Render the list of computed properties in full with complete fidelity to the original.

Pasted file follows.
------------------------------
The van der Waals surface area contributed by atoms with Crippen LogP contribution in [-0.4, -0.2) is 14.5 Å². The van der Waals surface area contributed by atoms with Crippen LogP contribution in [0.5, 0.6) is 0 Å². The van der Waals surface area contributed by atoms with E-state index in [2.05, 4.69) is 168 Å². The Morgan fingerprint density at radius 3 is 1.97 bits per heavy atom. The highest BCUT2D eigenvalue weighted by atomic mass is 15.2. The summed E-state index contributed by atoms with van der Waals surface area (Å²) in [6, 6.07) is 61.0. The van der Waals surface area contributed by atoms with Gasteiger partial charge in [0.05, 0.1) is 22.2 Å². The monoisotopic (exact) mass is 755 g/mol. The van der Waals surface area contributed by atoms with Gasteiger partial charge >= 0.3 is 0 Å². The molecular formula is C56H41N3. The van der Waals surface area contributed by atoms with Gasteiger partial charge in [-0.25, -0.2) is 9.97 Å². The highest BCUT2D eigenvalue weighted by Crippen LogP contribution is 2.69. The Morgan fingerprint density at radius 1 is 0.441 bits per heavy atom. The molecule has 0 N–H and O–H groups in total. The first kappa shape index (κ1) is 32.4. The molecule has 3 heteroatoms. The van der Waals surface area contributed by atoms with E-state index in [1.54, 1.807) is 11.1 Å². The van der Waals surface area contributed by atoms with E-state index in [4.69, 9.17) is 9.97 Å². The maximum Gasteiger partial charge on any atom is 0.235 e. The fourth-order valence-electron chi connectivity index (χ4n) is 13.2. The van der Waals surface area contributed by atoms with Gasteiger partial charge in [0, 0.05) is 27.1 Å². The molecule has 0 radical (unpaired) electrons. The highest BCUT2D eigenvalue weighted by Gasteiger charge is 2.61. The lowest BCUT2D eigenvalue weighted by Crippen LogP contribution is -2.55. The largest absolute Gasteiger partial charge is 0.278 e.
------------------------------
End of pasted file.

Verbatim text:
The van der Waals surface area contributed by atoms with Crippen LogP contribution in [-0.4, -0.2) is 14.5 Å². The van der Waals surface area contributed by atoms with Crippen LogP contribution in [0.5, 0.6) is 0 Å². The van der Waals surface area contributed by atoms with E-state index in [2.05, 4.69) is 168 Å². The Morgan fingerprint density at radius 3 is 1.97 bits per heavy atom. The highest BCUT2D eigenvalue weighted by atomic mass is 15.2. The summed E-state index contributed by atoms with van der Waals surface area (Å²) in [6, 6.07) is 61.0. The van der Waals surface area contributed by atoms with Gasteiger partial charge in [0.05, 0.1) is 22.2 Å². The monoisotopic (exact) mass is 755 g/mol. The van der Waals surface area contributed by atoms with Gasteiger partial charge >= 0.3 is 0 Å². The molecular formula is C56H41N3. The van der Waals surface area contributed by atoms with Gasteiger partial charge in [-0.25, -0.2) is 9.97 Å². The highest BCUT2D eigenvalue weighted by Crippen LogP contribution is 2.69. The Morgan fingerprint density at radius 1 is 0.441 bits per heavy atom. The molecule has 0 N–H and O–H groups in total. The first kappa shape index (κ1) is 32.4. The molecule has 3 heteroatoms. The van der Waals surface area contributed by atoms with E-state index in [1.54, 1.807) is 11.1 Å². The van der Waals surface area contributed by atoms with E-state index in [4.69, 9.17) is 9.97 Å². The maximum Gasteiger partial charge on any atom is 0.235 e. The fourth-order valence-electron chi connectivity index (χ4n) is 13.2. The van der Waals surface area contributed by atoms with Gasteiger partial charge in [0, 0.05) is 27.1 Å². The molecule has 0 radical (unpaired) electrons. The highest BCUT2D eigenvalue weighted by Gasteiger charge is 2.61. The lowest BCUT2D eigenvalue weighted by Crippen LogP contribution is -2.55. The largest absolute Gasteiger partial charge is 0.278 e.